Implications of commercialization of microfinance institution's on their client outreach in Kenya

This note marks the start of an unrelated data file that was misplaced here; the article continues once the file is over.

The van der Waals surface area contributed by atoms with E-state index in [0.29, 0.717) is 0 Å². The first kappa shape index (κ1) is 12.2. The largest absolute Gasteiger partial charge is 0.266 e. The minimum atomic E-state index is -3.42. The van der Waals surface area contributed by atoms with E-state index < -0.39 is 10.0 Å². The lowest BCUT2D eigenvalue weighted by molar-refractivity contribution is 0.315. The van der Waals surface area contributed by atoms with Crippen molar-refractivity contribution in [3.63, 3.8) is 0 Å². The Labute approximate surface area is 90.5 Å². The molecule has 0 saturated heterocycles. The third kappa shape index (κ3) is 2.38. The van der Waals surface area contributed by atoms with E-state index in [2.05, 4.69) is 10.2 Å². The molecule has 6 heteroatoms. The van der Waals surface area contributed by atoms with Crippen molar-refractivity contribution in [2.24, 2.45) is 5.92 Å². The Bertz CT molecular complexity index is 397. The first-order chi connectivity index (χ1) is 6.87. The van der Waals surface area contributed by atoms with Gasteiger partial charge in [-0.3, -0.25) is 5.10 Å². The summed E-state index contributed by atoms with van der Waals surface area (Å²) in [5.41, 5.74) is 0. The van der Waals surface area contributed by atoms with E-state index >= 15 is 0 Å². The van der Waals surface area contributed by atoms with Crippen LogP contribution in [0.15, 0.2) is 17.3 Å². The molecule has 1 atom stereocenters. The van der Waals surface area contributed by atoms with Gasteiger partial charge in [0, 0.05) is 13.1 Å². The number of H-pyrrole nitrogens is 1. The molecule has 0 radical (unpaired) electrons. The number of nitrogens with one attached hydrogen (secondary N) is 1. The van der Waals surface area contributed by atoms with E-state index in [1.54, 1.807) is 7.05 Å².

This study set out to assess the extent of commercialization of microfinance institutions (MFls) in Kenya and to establish if the MFI's that are adopting commercial practices have attained client outreach. Social owners who include social entrepreneurs, foundations and donors exclusively own majority (77%) of MFls, indicating a low level of commercialization in MFls. Majority (59%) of MFls' activities are funded from both market and non-market based sources of funds. While 14% of MFI's exclusively use funds from market-based sources which include commercial loans; savings and shareholder capital representing a relatively higher level of commercialization. 27% MFI's exclusively use funds from non-market based sources which are basically grants and subsidized loans. This is an indication of low level of commercialization in MFls in relation to sources of funds. Majority (59%) of MFIs have developed and implemented diversified financial services delivery systems, which include decentralized credit decisions, payments and collections through retail outlets among others. This indicated a higher level of commercialization in MFls. Majority (82%) of MFIs indicated that the important financial objective is operational self-sufficiency, which shows a realization that a commercial approach will allow MFls greater opportunity and control to fulfill their social objectives of providing the poor with increased access to an array of demand-driven microfinance products and services. Majority (41 %) of MFls offer one product, which is the group lending product, 9% of MFls offer more than four products while the rest offer between two and four products. This indicates a low level of commercialization in MFls. The MFls that are operating as formal financial institutions offer more than four products. This means that the policy and legal and regulatory framework are not conducive to the commercialization of MFls in terms of product development. Consequently, majority of MFIs would like to transform to formal financial institutions in the next five years Majority (50%) of MFls have between 1-10 branches and outlets, these MFls accounted for majority (43%) of total clients in 1998 and 61% of total clients in 2002. The MFIs that have between 1-10 and 41-50 branches and outlets show a growth in market share will the rest show a decline in market share in the five year period (1998-2002). The MFIs that indicate.d...bigh level of commercialization also achieved the highest growth in client outreach.